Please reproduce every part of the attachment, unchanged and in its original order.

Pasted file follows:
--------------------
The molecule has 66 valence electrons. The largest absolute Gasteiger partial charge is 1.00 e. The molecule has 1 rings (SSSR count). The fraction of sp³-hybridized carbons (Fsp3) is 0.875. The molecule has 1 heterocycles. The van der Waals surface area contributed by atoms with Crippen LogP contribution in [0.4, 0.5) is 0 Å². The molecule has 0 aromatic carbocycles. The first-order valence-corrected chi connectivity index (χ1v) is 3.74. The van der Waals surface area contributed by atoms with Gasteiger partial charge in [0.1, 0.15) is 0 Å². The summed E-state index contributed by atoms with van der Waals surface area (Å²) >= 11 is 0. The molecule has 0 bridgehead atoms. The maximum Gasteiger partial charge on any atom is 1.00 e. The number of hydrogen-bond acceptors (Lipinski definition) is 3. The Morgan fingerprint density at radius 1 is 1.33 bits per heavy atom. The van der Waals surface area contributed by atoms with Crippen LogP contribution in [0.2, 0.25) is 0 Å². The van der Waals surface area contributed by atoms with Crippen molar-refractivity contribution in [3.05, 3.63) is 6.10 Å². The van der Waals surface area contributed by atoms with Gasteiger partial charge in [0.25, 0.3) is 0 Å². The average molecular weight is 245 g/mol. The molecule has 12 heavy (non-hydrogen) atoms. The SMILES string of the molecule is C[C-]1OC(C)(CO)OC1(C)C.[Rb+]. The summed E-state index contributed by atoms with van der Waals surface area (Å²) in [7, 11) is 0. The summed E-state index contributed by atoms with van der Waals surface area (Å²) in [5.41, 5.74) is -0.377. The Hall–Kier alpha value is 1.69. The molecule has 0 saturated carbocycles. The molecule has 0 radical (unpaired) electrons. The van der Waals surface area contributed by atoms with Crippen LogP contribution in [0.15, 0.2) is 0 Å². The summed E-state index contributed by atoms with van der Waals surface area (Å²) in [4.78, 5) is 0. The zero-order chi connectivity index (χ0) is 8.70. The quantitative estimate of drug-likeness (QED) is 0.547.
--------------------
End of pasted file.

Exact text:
The molecule has 66 valence electrons. The largest absolute Gasteiger partial charge is 1.00 e. The molecule has 1 rings (SSSR count). The fraction of sp³-hybridized carbons (Fsp3) is 0.875. The molecule has 1 heterocycles. The van der Waals surface area contributed by atoms with Crippen LogP contribution in [0.4, 0.5) is 0 Å². The molecule has 0 aromatic carbocycles. The first-order valence-corrected chi connectivity index (χ1v) is 3.74. The van der Waals surface area contributed by atoms with Gasteiger partial charge in [0.1, 0.15) is 0 Å². The summed E-state index contributed by atoms with van der Waals surface area (Å²) >= 11 is 0. The molecule has 0 bridgehead atoms. The maximum Gasteiger partial charge on any atom is 1.00 e. The number of hydrogen-bond acceptors (Lipinski definition) is 3. The Morgan fingerprint density at radius 1 is 1.33 bits per heavy atom. The van der Waals surface area contributed by atoms with Crippen LogP contribution in [0.2, 0.25) is 0 Å². The van der Waals surface area contributed by atoms with Crippen molar-refractivity contribution in [3.05, 3.63) is 6.10 Å². The van der Waals surface area contributed by atoms with Gasteiger partial charge in [0.25, 0.3) is 0 Å². The average molecular weight is 245 g/mol. The molecule has 12 heavy (non-hydrogen) atoms. The SMILES string of the molecule is C[C-]1OC(C)(CO)OC1(C)C.[Rb+]. The summed E-state index contributed by atoms with van der Waals surface area (Å²) in [7, 11) is 0. The summed E-state index contributed by atoms with van der Waals surface area (Å²) in [5.41, 5.74) is -0.377. The Hall–Kier alpha value is 1.69. The molecule has 0 saturated carbocycles. The molecule has 0 radical (unpaired) electrons. The van der Waals surface area contributed by atoms with Crippen LogP contribution in [0.15, 0.2) is 0 Å². The summed E-state index contributed by atoms with van der Waals surface area (Å²) in [4.78, 5) is 0. The zero-order chi connectivity index (χ0) is 8.70. The quantitative estimate of drug-likeness (QED) is 0.547.